I was recently selected as an “Etsy Find”! And, I’m here! This is the big time!
What are your favourite pieces?
Seriously? I have a difficult time parting with ALL of my pieces, but I’m really enjoying my front toggle necklaces and my red Bahay seed earrings.
I never see you mention “limited mobility” in your product descriptions, yet your pieces all seem to be made for easy-use/wearability (slip on necklaces and bracelets, big toggles, etc). As someone who has MS, do you design with this specifically in mind?
Thanks for the idea! I often tag my slip on necklaces as “easy-on” – once I realized that it was an additional benefit to what was originally my “metal free” line of jewelry. I struggle with fatigue, and just because I’ve given up wearing make-up to save energy, it takes a lot less effort to compliment my outside-self with a great stretch bracelet!
Generally speaking, do you think jewelry designers are getting better in terms of universal design?
I don’t know what other jewelry designers are doing – but it’s a great idea.
Tell me something good.
It’s baseball season in Winnipeg!
I love these whimsical fish-inspired necklaces.
Fishbone Silver: I mostly work with pmc and sterling but also throw copper and beads in the mix. I am inspired by nature and the beach community I live in. I have a grown daughter, 5 golden retrievers, 4 horses and 2 donkeys, quite a wonderful zoo!
Spectacular crochet necklaces for the boldest of necks.
Out of this world shapes and forms.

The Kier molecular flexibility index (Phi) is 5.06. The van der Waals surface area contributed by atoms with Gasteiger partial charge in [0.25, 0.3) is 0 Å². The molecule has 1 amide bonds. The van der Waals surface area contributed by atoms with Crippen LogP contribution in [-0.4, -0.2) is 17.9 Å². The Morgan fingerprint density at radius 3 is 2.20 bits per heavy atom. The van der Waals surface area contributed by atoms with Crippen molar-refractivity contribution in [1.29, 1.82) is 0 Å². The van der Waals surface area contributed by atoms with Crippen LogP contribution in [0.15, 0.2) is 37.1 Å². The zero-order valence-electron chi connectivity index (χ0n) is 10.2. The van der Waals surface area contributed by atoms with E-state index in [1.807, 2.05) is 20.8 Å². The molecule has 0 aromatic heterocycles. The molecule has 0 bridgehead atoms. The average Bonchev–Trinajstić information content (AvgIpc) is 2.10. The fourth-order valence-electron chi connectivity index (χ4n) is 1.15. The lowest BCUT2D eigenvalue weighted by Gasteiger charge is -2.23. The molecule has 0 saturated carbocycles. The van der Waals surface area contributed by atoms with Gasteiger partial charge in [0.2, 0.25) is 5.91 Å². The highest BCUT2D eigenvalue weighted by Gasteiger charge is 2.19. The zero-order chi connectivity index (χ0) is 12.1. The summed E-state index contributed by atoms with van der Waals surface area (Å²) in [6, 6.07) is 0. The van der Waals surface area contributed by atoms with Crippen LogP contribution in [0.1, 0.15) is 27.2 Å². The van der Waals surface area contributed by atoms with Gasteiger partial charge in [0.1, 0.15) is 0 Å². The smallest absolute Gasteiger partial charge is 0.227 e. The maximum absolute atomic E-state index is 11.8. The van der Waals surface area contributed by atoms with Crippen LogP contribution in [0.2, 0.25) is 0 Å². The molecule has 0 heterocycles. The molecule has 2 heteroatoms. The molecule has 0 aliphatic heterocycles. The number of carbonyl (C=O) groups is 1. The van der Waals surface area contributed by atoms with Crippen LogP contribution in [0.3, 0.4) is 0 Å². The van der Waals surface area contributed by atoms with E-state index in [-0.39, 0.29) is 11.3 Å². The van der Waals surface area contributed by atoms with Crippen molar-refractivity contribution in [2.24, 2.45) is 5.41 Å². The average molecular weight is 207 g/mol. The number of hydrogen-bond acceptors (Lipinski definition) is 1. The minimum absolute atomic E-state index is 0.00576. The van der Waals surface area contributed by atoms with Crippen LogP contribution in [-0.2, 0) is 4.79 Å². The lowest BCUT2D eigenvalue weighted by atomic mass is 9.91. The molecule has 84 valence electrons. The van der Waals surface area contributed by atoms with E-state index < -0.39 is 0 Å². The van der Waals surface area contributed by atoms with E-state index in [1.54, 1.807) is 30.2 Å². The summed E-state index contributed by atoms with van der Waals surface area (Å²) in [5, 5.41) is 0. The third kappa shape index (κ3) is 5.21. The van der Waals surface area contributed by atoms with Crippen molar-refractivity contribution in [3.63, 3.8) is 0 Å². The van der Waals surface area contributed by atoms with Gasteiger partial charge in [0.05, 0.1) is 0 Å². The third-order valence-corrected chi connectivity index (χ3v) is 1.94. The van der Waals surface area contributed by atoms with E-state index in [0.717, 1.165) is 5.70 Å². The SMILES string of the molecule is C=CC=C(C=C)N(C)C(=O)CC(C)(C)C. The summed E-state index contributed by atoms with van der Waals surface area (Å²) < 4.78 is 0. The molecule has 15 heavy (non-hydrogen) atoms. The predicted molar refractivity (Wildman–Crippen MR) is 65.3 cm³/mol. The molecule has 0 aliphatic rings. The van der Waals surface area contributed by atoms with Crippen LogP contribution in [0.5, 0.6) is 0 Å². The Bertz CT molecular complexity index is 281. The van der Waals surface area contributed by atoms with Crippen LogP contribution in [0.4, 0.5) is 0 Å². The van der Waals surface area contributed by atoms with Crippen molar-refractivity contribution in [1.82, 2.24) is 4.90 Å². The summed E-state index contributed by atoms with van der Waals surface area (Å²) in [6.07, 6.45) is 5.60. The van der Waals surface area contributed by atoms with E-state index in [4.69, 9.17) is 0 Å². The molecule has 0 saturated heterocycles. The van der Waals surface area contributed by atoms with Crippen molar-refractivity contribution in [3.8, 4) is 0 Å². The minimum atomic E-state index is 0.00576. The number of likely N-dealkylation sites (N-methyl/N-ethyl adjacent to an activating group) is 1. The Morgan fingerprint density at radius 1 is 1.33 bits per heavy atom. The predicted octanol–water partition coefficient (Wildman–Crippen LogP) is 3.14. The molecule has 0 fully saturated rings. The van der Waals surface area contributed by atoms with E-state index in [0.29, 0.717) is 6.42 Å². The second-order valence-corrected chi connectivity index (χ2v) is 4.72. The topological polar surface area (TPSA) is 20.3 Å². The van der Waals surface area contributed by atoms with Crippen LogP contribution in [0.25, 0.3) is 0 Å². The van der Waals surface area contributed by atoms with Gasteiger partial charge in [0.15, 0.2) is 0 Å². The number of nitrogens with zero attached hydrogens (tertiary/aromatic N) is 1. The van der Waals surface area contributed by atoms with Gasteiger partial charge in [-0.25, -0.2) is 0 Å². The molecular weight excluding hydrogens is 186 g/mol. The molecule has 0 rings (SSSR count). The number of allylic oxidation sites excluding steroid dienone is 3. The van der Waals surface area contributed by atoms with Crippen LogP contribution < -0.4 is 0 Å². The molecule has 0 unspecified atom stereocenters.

From uloni, $33 – $50.
Plarn is the new yarn (or wool, as us Brits call it.) It’s name comes from combining the words ‘plastic’ and ‘yarn.’ Plarn is made up from folded and shredded plastic bags which are then rolled into a ball and is used as a replacement yarn. It is then crocheted into various items. I’ve seen bags, (like the above) necklaces, ear rings, koozies, cuffs, scourers, coasters and even headbands made from plarn. (Top image: Arny’s Etsy)
Yep, I said necklaces made from plarn. This was one of my favourites from the Arny shop, but if you wanted something a little more low key and less chunky you could opt for something like this:
The Arny shop strapline is; “Giving Earth a second chance.” And after a recent de-clutter and purge of my un-used “stuff” I came across Plastic Bag Mountain in our kitchen.
We have a huge collection of plastic bags and here’s why; we don’t drive otherwise we’d invest in some strong milk cartons which would carry our groceries home, so every time we hit the store, we (read: my husband) forget to pack our ‘Bags For Life’ (a cotton bag that the stores have taken to sell near the cash registers in order to encourage customers to opt out of using plastic bags.) So more plastic bags are used, collected, stored in the tiny kitchen we have and generally they get forgotten about.
I have heard it takes 1,000 years for a plastic bag to break down in a landfill site. Bearing this in mind, I wanted to check this out for myself. There are conflicting studies; some studies suggest that it takes between 10-20 years to break down (The New York Times, Nemve E. Metropolitan Diary, October 1, 2001) and Ohio State University telling us that by adding moisture to a landfill site that it will speed up the decomposition process.
Either way, plastic bags are becoming a growing problem; clogging up drains, being a general eyesore and have even more serious fatal consequences when wildlife mistake plastic bags for food.
In the UK our supermarkets have started to charge it’s customers per bag when they opt for plastic as a way to bring down the usage of plastic bags.
So while I still have Plastic Bag Mountain I will opt to learn to crochet, make plarn and try my hand at plarning myself some necklaces for next Christmas. And thanks to eHow and their step by step “how to” on making plarn I can make my own ball of plarn.